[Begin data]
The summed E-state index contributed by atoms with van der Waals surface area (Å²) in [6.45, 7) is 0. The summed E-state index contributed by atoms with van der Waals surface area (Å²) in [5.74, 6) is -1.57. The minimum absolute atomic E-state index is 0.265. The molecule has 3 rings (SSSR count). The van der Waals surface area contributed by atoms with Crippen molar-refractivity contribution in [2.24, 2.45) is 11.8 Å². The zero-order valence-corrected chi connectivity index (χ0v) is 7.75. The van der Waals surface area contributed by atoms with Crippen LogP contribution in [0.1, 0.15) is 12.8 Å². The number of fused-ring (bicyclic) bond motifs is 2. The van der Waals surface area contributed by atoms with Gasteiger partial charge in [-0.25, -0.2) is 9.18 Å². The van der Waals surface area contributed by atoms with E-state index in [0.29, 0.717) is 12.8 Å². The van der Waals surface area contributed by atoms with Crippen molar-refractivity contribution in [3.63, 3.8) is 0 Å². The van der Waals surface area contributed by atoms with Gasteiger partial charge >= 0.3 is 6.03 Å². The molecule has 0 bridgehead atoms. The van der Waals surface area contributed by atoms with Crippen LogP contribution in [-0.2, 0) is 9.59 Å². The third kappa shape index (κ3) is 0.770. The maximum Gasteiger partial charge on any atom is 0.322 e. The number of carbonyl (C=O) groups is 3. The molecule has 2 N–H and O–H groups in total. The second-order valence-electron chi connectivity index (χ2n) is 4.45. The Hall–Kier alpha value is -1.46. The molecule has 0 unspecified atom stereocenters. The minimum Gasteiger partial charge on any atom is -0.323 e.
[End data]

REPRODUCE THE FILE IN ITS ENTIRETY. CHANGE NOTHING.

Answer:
The summed E-state index contributed by atoms with van der Waals surface area (Å²) in [6.45, 7) is 0. The summed E-state index contributed by atoms with van der Waals surface area (Å²) in [5.74, 6) is -1.57. The minimum absolute atomic E-state index is 0.265. The molecule has 3 rings (SSSR count). The van der Waals surface area contributed by atoms with Crippen molar-refractivity contribution in [2.24, 2.45) is 11.8 Å². The zero-order valence-corrected chi connectivity index (χ0v) is 7.75. The van der Waals surface area contributed by atoms with Crippen LogP contribution in [0.1, 0.15) is 12.8 Å². The number of fused-ring (bicyclic) bond motifs is 2. The van der Waals surface area contributed by atoms with Gasteiger partial charge in [-0.25, -0.2) is 9.18 Å². The van der Waals surface area contributed by atoms with E-state index in [0.29, 0.717) is 12.8 Å². The van der Waals surface area contributed by atoms with Crippen molar-refractivity contribution in [3.63, 3.8) is 0 Å². The van der Waals surface area contributed by atoms with Gasteiger partial charge >= 0.3 is 6.03 Å². The molecule has 0 bridgehead atoms. The van der Waals surface area contributed by atoms with Crippen LogP contribution in [-0.2, 0) is 9.59 Å². The third kappa shape index (κ3) is 0.770. The maximum Gasteiger partial charge on any atom is 0.322 e. The number of carbonyl (C=O) groups is 3. The molecule has 2 N–H and O–H groups in total. The second-order valence-electron chi connectivity index (χ2n) is 4.45. The Hall–Kier alpha value is -1.46. The molecule has 0 unspecified atom stereocenters. The minimum Gasteiger partial charge on any atom is -0.323 e.